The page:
Rules of Civility: The Book That Wrecked My Blog

Well, that and a few others . . . .  I don’t know if you’ve missed me, but if you have, maybe it’s some consolation that I’ve been hermitting away reading a lot of great books?

I finished Rules of Civility, by Amor Towles last night.  (I picked it up after Anne listed it as a “book worth binge reading.”  She’s right, and I did.)   It left with me that familiar, bittersweet, sad-but-satisfied little ache in my stomach. A clear sign of a good novel.


In a nutshell (as summarized on the author’s website),

Rules of Civility tells the story of a watershed year in the life of an uncompromising twenty-five-year-old named Katey Kontent. Armed with little more than a formidable intellect, a bracing wit, and her own brand of cool nerve, Katey embarks on a journey from a Wall Street secretarial pool through the upper echelons of New York society in search of a brighter future.

On the surface, Rules  of Civility draws to mind The Great Gatsby.  Most of the reviews focus on Towles’ glittering depiction of Manhattan high society in the late 1930s.

To me, however, Rules of Civility felt more akin to I Capture the Castle by Dodie Smith, with its themes of first love, loss,growing up, and moving on.  I think, at heart, Rules of Civility is a coming-of-age novel, even though the protagonist is twenty-five and not the classic ingenue.  (I suppose Great Gatsby is a coming-of-age story of a sort, so perhaps it’s not an either/or comparison.)

There’s a lot I could write about what I did or didn’t like about the book and its protagonist.  And I question whether it’s as accurate a portrayal of the era as it’s made out to be.  Regardless, it’s a gem.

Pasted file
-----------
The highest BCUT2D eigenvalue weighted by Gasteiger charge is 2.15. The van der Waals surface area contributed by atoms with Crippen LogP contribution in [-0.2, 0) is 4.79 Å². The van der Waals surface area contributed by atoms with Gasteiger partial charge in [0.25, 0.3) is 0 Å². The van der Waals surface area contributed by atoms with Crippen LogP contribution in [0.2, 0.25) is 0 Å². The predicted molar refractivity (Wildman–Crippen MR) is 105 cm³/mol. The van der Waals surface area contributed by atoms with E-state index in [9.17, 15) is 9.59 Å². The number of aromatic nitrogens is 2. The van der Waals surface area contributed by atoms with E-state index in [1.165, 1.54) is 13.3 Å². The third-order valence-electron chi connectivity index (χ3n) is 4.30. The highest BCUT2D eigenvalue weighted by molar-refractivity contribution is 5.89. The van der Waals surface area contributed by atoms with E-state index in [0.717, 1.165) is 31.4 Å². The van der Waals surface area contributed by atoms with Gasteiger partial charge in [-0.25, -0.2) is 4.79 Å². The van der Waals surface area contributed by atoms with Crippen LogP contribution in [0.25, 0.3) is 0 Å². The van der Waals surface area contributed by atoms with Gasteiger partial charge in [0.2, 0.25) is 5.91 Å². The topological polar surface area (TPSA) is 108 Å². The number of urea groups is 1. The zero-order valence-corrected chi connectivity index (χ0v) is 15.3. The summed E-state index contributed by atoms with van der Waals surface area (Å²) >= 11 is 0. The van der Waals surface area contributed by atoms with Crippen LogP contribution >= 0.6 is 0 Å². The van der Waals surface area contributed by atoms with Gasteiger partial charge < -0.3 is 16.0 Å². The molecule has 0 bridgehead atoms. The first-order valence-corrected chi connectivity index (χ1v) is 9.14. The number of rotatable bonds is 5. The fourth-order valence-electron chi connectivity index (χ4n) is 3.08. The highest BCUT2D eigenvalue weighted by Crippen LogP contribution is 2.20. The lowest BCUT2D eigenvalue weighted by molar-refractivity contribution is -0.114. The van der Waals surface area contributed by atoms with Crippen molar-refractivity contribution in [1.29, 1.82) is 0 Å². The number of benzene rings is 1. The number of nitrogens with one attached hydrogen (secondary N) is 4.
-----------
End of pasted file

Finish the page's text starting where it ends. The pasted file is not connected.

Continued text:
If you’ve read it, I’d love to hear your thoughts.  And if you’ve read both Rules of Civility and I Capture the Castle, I’d really love to hear your thoughts.  (Toward the end, of Rules of Civility has the line, “I have hoped; I am hoping; I will hope.”  I Capture the Castle ends with the line, “I love. I have loved. I will love.”  Could that possibly be a coincidence?  C’mon!)


Linking up with Jessica for What We’re Reading Wednesday!




12 thoughts on “Rules of Civility: The Book That Wrecked My Blog

  1. Now there’s a good post title for you!

    I’m so glad you enjoyed the book! I requested I Capture the Castle from the library after someone (it wasn’t you, was it??) drew the same parallel. I’m traveling this week, and I downloaded Amor Towles’ follow-up Kindle single (Eve in Hollywood) for the plane.

    And now I want to read Rules of Civility again. 🙂

    • Yes, that was me on Goodreads, so it may be just in my imagination. They aren’t similar in many obvious ways but I get the same “feeling” from both. Safe travels and happy reading!

  2. Have never read; but will add to my ‘list’. I love a good ‘coming of age’ story!

    BTW I nominated you for an award on my blog today ~ come by and see!

  3. I read it but somehow didn’t like it and I wasn’t sure why. To me it had a modern feeling of nihilism about it, but it’s been awhile since I’ve read it so I’m not sure why I thought that. But I’ve never read I Capture the Castle so now I’m really curious!

    • I can see what you mean about R of C. It definitely has some modern attitudes or what have you that didn’t seem true to the era. And I didn’t like the way the author left things with two main characters, like marriage isn’t worth pursuing. . . . Somehow though, I just really enjoyed it overall.

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  5. I don’t think I ever would have made that connection between these books, but I loved them both so much. I stumbled across I Capture the Castle at library a few years ago. I five-starred in on Goodreads but really I wanted to run around and grab people by the lapels and say, “read this book!” Some books just feel like magic when they hit you right. Thank you for making that comparison. I know what I’ll be re-reading this summer!

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